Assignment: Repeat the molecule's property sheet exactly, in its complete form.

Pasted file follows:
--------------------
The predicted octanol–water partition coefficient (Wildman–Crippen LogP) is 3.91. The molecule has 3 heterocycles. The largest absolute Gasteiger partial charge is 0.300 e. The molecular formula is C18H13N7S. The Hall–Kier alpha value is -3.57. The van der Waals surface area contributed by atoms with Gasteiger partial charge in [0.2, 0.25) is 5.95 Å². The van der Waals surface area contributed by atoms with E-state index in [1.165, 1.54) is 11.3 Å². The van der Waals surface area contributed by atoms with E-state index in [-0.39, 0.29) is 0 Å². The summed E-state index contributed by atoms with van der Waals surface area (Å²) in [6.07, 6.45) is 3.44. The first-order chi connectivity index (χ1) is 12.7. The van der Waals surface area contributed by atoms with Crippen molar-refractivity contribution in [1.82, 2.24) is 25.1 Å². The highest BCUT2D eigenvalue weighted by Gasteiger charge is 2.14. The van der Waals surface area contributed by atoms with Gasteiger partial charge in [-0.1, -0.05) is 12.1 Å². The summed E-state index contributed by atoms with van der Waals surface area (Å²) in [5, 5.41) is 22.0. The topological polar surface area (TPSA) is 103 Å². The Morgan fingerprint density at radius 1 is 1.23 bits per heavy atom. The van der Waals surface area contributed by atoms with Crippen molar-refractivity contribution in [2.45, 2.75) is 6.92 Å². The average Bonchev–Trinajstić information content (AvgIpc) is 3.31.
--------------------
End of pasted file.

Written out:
The predicted octanol–water partition coefficient (Wildman–Crippen LogP) is 3.91. The molecule has 3 heterocycles. The largest absolute Gasteiger partial charge is 0.300 e. The molecular formula is C18H13N7S. The Hall–Kier alpha value is -3.57. The van der Waals surface area contributed by atoms with Gasteiger partial charge in [0.2, 0.25) is 5.95 Å². The van der Waals surface area contributed by atoms with E-state index in [1.165, 1.54) is 11.3 Å². The van der Waals surface area contributed by atoms with E-state index in [-0.39, 0.29) is 0 Å². The summed E-state index contributed by atoms with van der Waals surface area (Å²) in [6.07, 6.45) is 3.44. The first-order chi connectivity index (χ1) is 12.7. The van der Waals surface area contributed by atoms with Crippen molar-refractivity contribution in [1.82, 2.24) is 25.1 Å². The highest BCUT2D eigenvalue weighted by Gasteiger charge is 2.14. The van der Waals surface area contributed by atoms with Gasteiger partial charge in [-0.1, -0.05) is 12.1 Å². The summed E-state index contributed by atoms with van der Waals surface area (Å²) in [5, 5.41) is 22.0. The topological polar surface area (TPSA) is 103 Å². The Morgan fingerprint density at radius 1 is 1.23 bits per heavy atom. The van der Waals surface area contributed by atoms with Crippen molar-refractivity contribution in [2.45, 2.75) is 6.92 Å². The average Bonchev–Trinajstić information content (AvgIpc) is 3.31.